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Veterans Court Hits the Beach in Philadelphia

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John Fleming is a 58-year-old African American born and raised in Philadelphia who served in the Army from 1969 to 1972 maintaining nuclear weapons in silos in Germany.

It was 10:45 AM on Friday outside Courtroom 1006 in Philadelphia's Criminal Justice Center. Fleming had been "caught with an illegal substance." Instead of taking his chances in the regular court system in Philadelphia, he had volunteered to participate in Philadelphia's Veterans Court.

He was pacing in the hall. He had been told to be there at 10 AM for court that would not begin until 11 AM. Earlier there had been some kind of misunderstanding and he had to come back. He was impatient.

When Municipal Court Judge Patrick Dugan arrived at a little after 11 AM, as he does every Friday, he opened the court by explaining that Veterans Court was a completely voluntary court and that those in attendance could at any time choose to leave the program and take their chances in the regular court system.


Municipal Judge Patrick Dugan, left, and Supreme Court Justice Seamus McCaffery by unknown

Dugan, a man in his early fifties with a ready smile and a no-nonsense demeanor, called Fleming as the first case of old business.

Fleming walked from the gallery through a swinging gate to stand between the court's full-time district attorney and its public defender. He stood there facing the judge wearing a white Houston Astros shirt. Fleming had intentionally worn the Astros shirt to tweak the judge, who is very public about being an enthusiastic Philadelphia sports fan. Dugan is famous for putting on his re-election flyer that he "Prefers cheesesteak wiz witout" and he "HATES the Dallas Cowboys." Fleming had worn a Lakers shirt to his last court hearing. The shirt provoked a few minutes of good-natured, mock-hostile back-and-forth wise-cracking. Then, the judge turned to Fleming's case.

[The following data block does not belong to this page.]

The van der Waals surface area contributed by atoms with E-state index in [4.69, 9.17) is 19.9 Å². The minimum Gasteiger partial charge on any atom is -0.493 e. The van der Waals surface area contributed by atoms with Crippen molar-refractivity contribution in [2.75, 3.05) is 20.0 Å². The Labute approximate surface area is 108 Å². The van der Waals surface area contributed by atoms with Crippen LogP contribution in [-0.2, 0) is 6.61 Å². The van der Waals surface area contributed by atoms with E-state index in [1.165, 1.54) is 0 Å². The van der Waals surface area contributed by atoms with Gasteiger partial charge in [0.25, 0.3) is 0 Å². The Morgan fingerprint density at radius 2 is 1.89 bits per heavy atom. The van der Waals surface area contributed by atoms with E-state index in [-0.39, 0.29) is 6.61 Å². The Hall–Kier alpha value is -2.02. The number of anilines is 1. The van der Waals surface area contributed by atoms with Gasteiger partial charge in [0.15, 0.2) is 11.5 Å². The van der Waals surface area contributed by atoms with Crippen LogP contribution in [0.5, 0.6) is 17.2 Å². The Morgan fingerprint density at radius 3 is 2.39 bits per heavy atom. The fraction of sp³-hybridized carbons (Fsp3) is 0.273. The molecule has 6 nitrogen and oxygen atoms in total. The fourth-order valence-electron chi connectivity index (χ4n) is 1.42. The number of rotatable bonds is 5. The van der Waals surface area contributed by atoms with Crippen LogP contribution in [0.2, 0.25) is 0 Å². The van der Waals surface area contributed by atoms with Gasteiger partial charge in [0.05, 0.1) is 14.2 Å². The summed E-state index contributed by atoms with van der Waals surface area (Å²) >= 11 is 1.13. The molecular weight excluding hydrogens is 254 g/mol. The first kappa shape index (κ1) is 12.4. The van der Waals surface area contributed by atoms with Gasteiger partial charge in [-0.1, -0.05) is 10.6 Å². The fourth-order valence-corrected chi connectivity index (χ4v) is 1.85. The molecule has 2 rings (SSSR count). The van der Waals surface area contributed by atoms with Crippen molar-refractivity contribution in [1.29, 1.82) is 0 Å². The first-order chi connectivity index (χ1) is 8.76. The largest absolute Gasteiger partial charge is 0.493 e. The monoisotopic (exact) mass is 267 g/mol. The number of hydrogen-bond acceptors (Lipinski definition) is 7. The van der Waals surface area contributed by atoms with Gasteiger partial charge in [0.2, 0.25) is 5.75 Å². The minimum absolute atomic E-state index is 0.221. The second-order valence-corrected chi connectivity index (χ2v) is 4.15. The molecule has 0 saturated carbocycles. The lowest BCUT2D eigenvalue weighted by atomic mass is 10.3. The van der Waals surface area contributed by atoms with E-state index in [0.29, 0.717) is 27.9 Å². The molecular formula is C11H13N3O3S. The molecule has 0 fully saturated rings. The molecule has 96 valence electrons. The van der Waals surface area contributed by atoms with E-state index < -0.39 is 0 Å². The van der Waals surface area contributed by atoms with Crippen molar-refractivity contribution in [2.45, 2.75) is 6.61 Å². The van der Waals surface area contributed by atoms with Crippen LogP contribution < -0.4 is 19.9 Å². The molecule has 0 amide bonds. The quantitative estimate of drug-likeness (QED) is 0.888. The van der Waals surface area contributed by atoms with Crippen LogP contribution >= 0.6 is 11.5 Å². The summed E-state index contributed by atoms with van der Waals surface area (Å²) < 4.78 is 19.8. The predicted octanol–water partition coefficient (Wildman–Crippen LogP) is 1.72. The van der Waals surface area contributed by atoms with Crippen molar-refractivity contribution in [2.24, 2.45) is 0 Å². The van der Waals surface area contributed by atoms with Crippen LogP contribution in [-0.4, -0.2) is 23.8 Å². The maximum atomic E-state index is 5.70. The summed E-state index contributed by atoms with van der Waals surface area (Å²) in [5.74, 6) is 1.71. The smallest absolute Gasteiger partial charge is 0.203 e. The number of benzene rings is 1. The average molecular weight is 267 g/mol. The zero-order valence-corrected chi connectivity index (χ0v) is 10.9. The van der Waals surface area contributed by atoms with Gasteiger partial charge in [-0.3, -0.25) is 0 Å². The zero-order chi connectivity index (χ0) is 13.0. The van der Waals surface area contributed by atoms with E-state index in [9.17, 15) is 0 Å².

Judge Dugan wanted to know if Fleming had been holding up his end of the contract he signed with Veterans Court to attend rehab treatment. From all the reports Dugan had in Fleming's file, Fleming was good.

"Keep up the good work," Dugan told him. Dugan and court staff looked at their calendars and gave Fleming a court date three week later to, again, check in.

"He's a great guy," Fleming later said of Dugan. "He's fair and straight forward. He knows what's going on. But he also won't take no bullshit from you."

That Friday, many of the veterans appearing before Dugan seemed to feel the same way. A few, however, were there to refuse the veterans court and be re-assigned to court dates in the regular court. One 60ish Vietnam veteran who did this was outraged over a charge that he had lied on a gun registration form about an Abuse Prevention Order from Brockton, Massachusetts. He wanted to plead not guilty and fight the case. If he lost, of course, he had a chance of being sent to "State Road," the array of prisons in the northeast area of the city.